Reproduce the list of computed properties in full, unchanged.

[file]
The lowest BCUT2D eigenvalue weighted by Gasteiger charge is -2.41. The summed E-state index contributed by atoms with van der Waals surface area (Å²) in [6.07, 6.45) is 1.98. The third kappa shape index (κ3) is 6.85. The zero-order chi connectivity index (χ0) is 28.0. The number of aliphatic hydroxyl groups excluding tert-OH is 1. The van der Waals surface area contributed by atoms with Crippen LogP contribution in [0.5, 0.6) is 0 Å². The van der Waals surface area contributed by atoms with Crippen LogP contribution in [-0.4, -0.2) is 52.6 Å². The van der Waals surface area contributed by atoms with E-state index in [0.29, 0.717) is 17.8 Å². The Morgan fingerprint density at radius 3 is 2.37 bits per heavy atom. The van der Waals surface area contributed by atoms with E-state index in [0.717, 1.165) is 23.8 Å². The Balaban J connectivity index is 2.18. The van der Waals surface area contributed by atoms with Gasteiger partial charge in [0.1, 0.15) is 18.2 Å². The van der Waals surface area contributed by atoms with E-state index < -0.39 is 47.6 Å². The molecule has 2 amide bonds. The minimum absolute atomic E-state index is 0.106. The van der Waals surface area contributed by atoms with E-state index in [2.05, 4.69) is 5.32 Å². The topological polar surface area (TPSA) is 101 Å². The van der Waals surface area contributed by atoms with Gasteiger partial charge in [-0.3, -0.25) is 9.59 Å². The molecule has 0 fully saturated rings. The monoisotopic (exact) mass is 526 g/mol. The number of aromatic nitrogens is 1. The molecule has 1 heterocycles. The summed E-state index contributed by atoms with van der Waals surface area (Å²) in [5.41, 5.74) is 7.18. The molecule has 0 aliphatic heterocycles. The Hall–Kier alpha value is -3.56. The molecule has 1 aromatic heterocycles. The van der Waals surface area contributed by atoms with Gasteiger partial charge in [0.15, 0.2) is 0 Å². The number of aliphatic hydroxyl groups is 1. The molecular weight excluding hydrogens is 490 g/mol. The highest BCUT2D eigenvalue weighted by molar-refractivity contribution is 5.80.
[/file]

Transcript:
The lowest BCUT2D eigenvalue weighted by Gasteiger charge is -2.41. The summed E-state index contributed by atoms with van der Waals surface area (Å²) in [6.07, 6.45) is 1.98. The third kappa shape index (κ3) is 6.85. The zero-order chi connectivity index (χ0) is 28.0. The number of aliphatic hydroxyl groups excluding tert-OH is 1. The van der Waals surface area contributed by atoms with Crippen LogP contribution in [0.5, 0.6) is 0 Å². The van der Waals surface area contributed by atoms with Crippen LogP contribution in [-0.4, -0.2) is 52.6 Å². The van der Waals surface area contributed by atoms with E-state index in [0.29, 0.717) is 17.8 Å². The Morgan fingerprint density at radius 3 is 2.37 bits per heavy atom. The van der Waals surface area contributed by atoms with E-state index in [0.717, 1.165) is 23.8 Å². The Balaban J connectivity index is 2.18. The van der Waals surface area contributed by atoms with Gasteiger partial charge in [0.1, 0.15) is 18.2 Å². The van der Waals surface area contributed by atoms with E-state index < -0.39 is 47.6 Å². The molecule has 2 amide bonds. The minimum absolute atomic E-state index is 0.106. The van der Waals surface area contributed by atoms with E-state index in [2.05, 4.69) is 5.32 Å². The topological polar surface area (TPSA) is 101 Å². The van der Waals surface area contributed by atoms with Gasteiger partial charge in [-0.3, -0.25) is 9.59 Å². The molecule has 0 fully saturated rings. The monoisotopic (exact) mass is 526 g/mol. The number of aromatic nitrogens is 1. The molecule has 1 heterocycles. The summed E-state index contributed by atoms with van der Waals surface area (Å²) in [5.41, 5.74) is 7.18. The molecule has 0 aliphatic heterocycles. The Hall–Kier alpha value is -3.56. The molecule has 1 aromatic heterocycles. The van der Waals surface area contributed by atoms with Gasteiger partial charge in [0.15, 0.2) is 0 Å². The number of aliphatic hydroxyl groups is 1. The molecular weight excluding hydrogens is 490 g/mol. The highest BCUT2D eigenvalue weighted by molar-refractivity contribution is 5.80.